Unlike other head units, the Parrot Asteroid doesn’t take CDs, with the company’s Product Manager Frederic Albinet believing “most people want access to digital music.” Sacrificing the conventional CD means goodbye mp3 compilations, but does allow the company to produce a much smaller head unit, by almost half the size.
On the outside, the Parrot Asteroid looks simple and focussed. Concealed in a premium black finish are few buttons, and a 3.2 inch TFT screen. At a glance it doesn’t look complex, but this product’s success comes from concealing its sophistication.
For starters, it’s the first head unit that offers 3G connectivity. Through a USB port, you can plug in a 3G/HSDPA modem, offering access to a variety of location and information services. Although the first of its kind, it would’ve been a welcomed treat seeing the 3G modem in built, with the only requisite being a sim card.
Preinstalled, it comes with Google Maps, an itinerary service that offers commentary on your location (Roadtrip), an app that notifies you on speed cameras (Wikango), a weather app, a digital radio app and a Speech to text app.
The Asteroid offers Bluetooth connectivity for hands free driving, with an external dual microphone positioned above your car’s rear view mirror. While one microphone detects your voice, the other is busy erasing sounds that are greater than voice frequencies, such as police sirens. It’s the combination of eliminating background interference and zoning in on your voice that results in truly crisp audio quality.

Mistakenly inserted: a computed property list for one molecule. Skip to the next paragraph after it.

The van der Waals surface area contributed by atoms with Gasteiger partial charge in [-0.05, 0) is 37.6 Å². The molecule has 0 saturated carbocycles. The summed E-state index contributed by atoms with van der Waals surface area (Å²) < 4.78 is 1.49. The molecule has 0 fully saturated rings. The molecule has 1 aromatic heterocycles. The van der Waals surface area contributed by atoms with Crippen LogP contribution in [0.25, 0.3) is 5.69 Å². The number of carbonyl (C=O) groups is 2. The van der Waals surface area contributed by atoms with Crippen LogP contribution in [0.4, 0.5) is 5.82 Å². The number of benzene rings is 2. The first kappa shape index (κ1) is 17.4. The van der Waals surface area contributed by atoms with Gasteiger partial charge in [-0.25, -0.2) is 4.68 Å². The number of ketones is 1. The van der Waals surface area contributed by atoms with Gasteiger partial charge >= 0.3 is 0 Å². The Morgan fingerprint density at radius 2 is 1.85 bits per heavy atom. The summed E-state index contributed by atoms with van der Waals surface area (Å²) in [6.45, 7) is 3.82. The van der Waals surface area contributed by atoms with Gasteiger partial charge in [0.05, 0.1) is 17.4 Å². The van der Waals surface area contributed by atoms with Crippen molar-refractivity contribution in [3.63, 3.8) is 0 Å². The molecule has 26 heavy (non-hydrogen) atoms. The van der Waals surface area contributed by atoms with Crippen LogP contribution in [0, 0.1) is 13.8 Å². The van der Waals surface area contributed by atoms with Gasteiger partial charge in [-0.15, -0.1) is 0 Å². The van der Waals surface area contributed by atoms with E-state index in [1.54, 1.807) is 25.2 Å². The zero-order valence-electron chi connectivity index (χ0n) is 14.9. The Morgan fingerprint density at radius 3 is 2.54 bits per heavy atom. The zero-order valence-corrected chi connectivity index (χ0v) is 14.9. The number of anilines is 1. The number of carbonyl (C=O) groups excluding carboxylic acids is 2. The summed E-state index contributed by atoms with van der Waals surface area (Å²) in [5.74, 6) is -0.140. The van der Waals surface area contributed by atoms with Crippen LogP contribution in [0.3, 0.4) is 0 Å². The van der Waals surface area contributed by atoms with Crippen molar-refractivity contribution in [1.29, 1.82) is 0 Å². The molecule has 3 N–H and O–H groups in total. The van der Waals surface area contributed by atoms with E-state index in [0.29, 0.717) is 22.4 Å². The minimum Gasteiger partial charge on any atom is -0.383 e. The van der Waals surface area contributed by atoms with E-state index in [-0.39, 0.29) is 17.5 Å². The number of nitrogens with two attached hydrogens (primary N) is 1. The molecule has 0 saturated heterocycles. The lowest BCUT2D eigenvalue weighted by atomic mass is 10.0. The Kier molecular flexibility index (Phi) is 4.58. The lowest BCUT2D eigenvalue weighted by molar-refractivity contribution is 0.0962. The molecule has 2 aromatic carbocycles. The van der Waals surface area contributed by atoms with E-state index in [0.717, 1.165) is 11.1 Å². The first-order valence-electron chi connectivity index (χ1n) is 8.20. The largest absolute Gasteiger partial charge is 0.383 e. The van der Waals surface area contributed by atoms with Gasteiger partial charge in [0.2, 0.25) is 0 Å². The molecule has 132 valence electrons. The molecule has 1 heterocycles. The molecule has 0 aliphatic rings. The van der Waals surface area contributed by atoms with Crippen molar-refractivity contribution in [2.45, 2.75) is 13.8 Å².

The unit is also receptive to voice prompts, allowing users to cleverly search for music or make phone calls through spoken cues. Typical gadgets that respond to voice cues barely work, always defying your commands like an insubordinate teen.
But, Parrot was founded in ’94 with a focus on voice technology. They’ve refined their gear, and most importantly tailored it to suit different countries and regions, so that accents and varying pronunciations don’t cause the system to falter. The results are impressive, and the demonstrations (conducted by an Englishman, an Australian and a Frenchman) seem to argue their technology is accurate.
Connectivity is well accommodated with several USB ports, Apples proprietary cable, an auxiliary input, two RCA outputs and power. There’s even a connection that hooks the Parrot unit to your steering wheel controls, helping the aftermarket installation feel like it always belonged.
It’s an interesting product really, joining the Google made OS only to be largely compatible with Apple’s iPhone, and ditching the conventional CD format for hard disk technology, which is the direction multimedia is taking.
“It offers more than you’ve ever seen on any generation of head unit” claims the company’s Managing Director (ANZ) Chris Roberts.
If that’s the case the $399 price tag is a good deal, and should be in stores by Mid-October.